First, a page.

Does the level of visual detail in virtual environments affect the user's spatial knowledge?


ENVIRONMENT AND PLANNING B-PLANNING & DESIGN, vol.38, no.4, pp.741-752, 2011 (SSCI) identifier identifier

  • Publication Type: Article / Article
  • Volume: 38 Issue: 4
  • Publication Date: 2011
  • Doi Number: 10.1068/b37079
  • Journal Indexes: Social Sciences Citation Index (SSCI), Scopus
  • Page Numbers: pp.741-752
  • Dokuz Eylül University Affiliated: No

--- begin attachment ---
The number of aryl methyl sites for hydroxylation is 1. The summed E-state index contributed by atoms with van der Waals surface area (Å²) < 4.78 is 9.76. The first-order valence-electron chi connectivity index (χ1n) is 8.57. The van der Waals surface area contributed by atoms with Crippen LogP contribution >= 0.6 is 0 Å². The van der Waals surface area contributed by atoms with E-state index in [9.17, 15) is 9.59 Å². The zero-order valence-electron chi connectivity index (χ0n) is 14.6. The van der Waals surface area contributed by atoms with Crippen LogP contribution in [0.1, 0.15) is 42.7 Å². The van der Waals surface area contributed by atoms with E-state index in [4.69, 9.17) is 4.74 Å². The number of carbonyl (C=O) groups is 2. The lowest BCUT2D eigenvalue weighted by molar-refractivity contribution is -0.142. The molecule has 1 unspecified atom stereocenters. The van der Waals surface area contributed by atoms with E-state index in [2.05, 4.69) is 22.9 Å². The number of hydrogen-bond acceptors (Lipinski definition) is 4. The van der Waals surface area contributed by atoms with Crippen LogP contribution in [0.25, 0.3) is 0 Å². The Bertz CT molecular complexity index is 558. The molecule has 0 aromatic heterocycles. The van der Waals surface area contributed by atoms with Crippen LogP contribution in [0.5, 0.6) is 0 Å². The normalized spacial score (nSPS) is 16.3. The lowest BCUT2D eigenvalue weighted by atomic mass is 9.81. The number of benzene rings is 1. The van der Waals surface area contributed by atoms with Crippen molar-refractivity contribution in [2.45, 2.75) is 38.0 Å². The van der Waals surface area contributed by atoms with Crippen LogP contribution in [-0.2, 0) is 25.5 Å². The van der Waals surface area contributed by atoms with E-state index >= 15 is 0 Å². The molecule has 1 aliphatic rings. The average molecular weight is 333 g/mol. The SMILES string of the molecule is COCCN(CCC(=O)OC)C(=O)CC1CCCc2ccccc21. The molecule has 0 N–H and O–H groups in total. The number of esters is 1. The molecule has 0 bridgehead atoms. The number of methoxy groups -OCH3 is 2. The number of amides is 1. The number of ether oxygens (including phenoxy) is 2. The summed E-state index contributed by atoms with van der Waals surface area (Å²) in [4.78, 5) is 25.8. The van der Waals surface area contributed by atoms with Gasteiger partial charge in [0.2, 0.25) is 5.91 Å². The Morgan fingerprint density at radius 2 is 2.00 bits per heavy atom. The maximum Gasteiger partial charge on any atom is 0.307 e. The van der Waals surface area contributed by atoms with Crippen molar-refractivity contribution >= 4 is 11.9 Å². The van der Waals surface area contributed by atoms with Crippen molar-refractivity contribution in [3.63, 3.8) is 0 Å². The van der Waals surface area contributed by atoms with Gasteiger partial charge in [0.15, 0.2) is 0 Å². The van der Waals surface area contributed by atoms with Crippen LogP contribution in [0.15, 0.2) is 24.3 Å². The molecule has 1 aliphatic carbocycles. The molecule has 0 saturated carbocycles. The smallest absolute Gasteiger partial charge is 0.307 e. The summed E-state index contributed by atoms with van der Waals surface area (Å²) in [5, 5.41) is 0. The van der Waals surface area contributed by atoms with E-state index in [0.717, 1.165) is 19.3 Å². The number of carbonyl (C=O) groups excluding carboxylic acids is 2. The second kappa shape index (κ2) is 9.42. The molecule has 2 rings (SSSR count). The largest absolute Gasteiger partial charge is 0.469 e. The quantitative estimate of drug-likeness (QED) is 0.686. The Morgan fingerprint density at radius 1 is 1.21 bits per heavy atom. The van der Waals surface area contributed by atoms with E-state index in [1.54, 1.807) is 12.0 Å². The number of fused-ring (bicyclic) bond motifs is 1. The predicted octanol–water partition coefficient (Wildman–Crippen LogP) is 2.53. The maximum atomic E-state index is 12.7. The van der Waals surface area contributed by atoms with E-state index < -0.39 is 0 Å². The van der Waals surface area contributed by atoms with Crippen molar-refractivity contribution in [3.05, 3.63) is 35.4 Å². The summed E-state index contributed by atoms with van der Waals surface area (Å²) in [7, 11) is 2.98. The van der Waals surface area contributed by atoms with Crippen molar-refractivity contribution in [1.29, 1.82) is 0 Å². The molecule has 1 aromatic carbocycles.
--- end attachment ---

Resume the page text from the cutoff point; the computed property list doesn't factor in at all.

Researchers studying environmental perception and cognition in general, and human spatial ability in particular, have been using virtual reality as a promising tool. However, the virtual environments used in these studies showed variances in the levels of visual detail they offer. Yet, little is known about whether the level of visual detail in a virtual environment affects people's spatial performance. If the level of visual detail positively or adversely affects people's spatial performance, then researchers using virtual environments to investigate human spatial performance should account for the level of visual detail besides other factors of interest. This study aimed to compare people's spatial performance in two virtual environments that varied in their levels of visual detail ('low' and 'high'). Part of the Ohio State University Campus, US was simulated with a three-dimensional computer-modeling program, GTK Radiant. QUAKE III ARENA, a real-time three-dimensional environment-generator game engine, produced perspective views through the simulation. Forty-nine students studying in Dokuz Eylul University, Izmir, Turkey participated in the study. After a learning phase, participants were asked to (I) estimate the direction to two nonvisible signs, (2) estimate the straight-line and walking distances to two nonvisible signs, and (3) draw a sketch map of the environment. Results showed that the spatial knowledge acquired in the 'low' and 'high' visual detail virtual environments were similar. If people's spatial behavior does not change in virtual environments with 'low' and 'high' visual details, then researchers, designers, and planners could save time and energy in developing virtual environments to understand human behavior.